Reason and Existence in Hobbesian Anthropology
by David Foss
Who are we, to be so situated as to live by the mutual confinement of convention? What is the nature and function of such conventions whereby we live in common?
Buffeted by the political anarchy of the civil war in England, and seeing all around him the continuous and turbulent warfare between states, it should not be surprising that Thomas Hobbes sought a refuge, and a repose, within the regularities of a proposed mathematical science of human society. His plea may be a familiar one. Surely, something must explain the horrible tendencies exposed by such historical predicaments. There must be some way, by learning, that we may be able to avoid the disintegration of our society, and maintain the security necessary for the thriving of justice. Or perhaps, as would be more accurate to say of Hobbes, there must be some way of simply maintaining the security of our person: our life.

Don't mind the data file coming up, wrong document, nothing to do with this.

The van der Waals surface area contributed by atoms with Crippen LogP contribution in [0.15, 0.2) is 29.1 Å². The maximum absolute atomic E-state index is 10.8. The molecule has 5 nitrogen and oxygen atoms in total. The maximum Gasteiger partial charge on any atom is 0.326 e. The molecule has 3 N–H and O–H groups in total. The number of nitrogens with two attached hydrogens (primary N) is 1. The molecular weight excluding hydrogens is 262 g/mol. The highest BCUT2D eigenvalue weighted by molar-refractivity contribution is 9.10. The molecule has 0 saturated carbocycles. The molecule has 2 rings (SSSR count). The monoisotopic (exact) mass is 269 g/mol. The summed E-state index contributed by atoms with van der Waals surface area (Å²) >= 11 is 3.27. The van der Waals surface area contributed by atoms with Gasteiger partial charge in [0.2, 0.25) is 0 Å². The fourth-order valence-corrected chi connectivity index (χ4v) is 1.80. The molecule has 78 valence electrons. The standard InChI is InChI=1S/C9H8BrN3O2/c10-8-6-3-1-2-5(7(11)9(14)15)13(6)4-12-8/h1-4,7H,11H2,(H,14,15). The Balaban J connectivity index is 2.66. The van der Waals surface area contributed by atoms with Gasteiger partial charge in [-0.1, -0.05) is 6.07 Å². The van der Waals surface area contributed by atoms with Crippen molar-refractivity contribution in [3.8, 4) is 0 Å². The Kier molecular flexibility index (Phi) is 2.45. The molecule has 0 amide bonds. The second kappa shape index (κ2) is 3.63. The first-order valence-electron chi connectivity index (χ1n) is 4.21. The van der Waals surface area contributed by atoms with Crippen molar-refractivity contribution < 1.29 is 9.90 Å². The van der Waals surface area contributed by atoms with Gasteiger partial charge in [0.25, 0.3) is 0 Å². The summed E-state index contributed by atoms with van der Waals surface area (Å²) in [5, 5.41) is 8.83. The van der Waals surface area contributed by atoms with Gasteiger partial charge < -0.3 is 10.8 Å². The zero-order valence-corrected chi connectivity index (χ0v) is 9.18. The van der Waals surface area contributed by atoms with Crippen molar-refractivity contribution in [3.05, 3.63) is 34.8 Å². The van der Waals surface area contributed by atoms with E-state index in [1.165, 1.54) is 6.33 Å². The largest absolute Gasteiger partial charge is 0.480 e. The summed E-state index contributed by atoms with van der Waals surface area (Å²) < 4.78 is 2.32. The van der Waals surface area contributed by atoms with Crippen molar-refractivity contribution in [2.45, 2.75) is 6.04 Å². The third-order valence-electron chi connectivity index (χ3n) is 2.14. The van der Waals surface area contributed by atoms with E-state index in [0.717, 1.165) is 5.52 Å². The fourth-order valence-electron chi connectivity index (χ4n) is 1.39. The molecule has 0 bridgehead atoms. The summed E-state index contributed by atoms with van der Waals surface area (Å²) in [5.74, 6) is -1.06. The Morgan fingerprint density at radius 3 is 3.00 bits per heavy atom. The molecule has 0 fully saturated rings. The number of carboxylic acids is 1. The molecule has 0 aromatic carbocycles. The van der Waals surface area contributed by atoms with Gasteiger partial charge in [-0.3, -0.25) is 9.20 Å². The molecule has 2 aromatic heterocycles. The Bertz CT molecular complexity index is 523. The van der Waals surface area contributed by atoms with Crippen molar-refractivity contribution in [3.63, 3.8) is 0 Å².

The real danger of a societal meltdown is perhaps only as obvious in our age, as it was for Hobbes, if we pay close attention to the events in the former republics of Yugoslavia: where rampant violence, an abandonment of law in favor of force, and a brutal indignation toward whomever is designated as “enemy”, has become a political reality. Or, if the conditions in Yugoslavia do not suffice to demonstrate the eternal danger of total cultural disintegration, due to the persistance of broad allegiances among the people to “ethnic” identity (and thereby the continuance of some form of rule), then the lawlessness of Somalia might more fully reveal the hazards. For Hobbes, such occasions expose the inevitable cost of abandoning the particularities of the present political order. To be without rule is to be without society; and the condition beyond society is here devastatingly clear.